Criminal Procedure 101


Washington State District and Municipal Courts handle both Gross Misdemeanor and Misdemeanor cases, not Felonies. Gross Misdemeanor and Misdemeanor cases are initiated in one of three ways: (1) the prosecuting attorney files a “Complaint” and a “Summons” is mailed to the defendant to appear in court; (2) law enforcement files a “Citation” and gives the suspect a “Notice to Appear” in court; and (3) in very rare circumstances, an ordinary citizen initiates criminal charges against another citizen.


An “Arraignment” is the first formal step in any criminal court proceeding and is where the accused is: (1) called to court; (2) his identity established; (3) he is informed of the charges being brought against him; and (4) he is called upon to enter his plea of not guilty/ guilty to the charge before him. Although not absolutely necessary, it is wise to have a qualified Seattle criminal defense attorney at this stage of the proceedings. A Gross Misdemeanor/ Misdemeanor defendant is required to be arraigned not later than 15 days after the complaint has been formally filed.


By constitutional mandate, every person accused of a crime is entitled to be brought to trial in an expeditious manner. If an accused is in custody, he must be brought to trial within sixty (60) days from the date of Arraignment. If an accused is out of custody, he must be brought to trial within ninety (90) days from the date of Arraignment.


Depending on the jurisdiction of the court, either a Pre-Trial Hearing or a Readiness Hearing will be set at the Arraignment. Pre-Trial Hearings are set to determine the status of the case, and to encourage the parties to work towards a resolution short of having an actual litigated trial. There may be one or more of these types of proceedings; it is not uncommon to have several Pre-Trial Hearings. Readiness Hearings are set to inform the court whether the parties are ready to proceed to trial, jury or judge alone. Usually the trial occurs a week or two after the applicable Readiness Hearing.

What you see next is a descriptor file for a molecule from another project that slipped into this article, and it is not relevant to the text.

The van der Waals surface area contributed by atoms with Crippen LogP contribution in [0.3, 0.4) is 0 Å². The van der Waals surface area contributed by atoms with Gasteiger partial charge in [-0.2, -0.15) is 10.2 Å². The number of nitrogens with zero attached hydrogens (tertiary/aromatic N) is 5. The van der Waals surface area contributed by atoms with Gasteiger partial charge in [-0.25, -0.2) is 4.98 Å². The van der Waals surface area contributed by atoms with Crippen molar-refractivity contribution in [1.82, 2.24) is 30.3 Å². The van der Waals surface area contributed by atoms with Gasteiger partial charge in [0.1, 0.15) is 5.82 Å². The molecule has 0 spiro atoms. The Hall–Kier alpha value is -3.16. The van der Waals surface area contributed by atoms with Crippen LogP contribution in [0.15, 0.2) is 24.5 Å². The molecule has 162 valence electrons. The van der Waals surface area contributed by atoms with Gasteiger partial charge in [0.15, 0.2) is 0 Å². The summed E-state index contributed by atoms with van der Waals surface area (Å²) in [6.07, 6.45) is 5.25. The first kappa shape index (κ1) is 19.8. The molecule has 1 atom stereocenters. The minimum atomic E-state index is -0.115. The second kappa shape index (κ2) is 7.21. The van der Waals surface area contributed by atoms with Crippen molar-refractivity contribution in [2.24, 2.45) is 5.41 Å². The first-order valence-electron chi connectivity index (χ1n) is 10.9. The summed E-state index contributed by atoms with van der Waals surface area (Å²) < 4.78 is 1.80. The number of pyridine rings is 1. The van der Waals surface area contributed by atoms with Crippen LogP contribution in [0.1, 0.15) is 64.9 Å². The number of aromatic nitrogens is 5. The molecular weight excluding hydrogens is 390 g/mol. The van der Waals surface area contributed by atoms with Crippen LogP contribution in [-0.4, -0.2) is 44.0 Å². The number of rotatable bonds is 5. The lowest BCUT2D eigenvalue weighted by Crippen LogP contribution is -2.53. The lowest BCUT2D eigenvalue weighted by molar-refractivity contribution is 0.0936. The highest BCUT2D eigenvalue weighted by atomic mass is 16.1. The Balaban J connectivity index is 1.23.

Motion Hearings are set when the parties desire to litigate legal issues that may, or may not, result in suppression of evidence and/or dismissal of a charge. These are legal issues that are raised before, and resolved by, the judge who is presiding over the case.


Jury trials consist of: (1) jury selection (commonly known as, “Voir Dire”); (2) opening statements; (3) examination of witnesses; (4) jury instructions; (5) closing arguments; (6) verdict; and, if necessary (7) sentencing. Bench trials generally consist of: (1) examination of witnesses; (2) closing arguments; (3) verdict; and if necessary, (4) sentencing.


If the result of the case is unfavorable for the defendant, and there were procedural errors in the processing of the case, a defendant may want to appeal the verdict. A defendant generally has thirty (30) days to appeal a guilty verdict, unless he was not properly notified of his appeal rights. If a defendant is not properly notified of his appellate rights, he generally has three hundred sixty five (365) days to appeal the guilty verdict.

Contact a Seattle Criminal Attorney to help you navigate through the criminal justice system.

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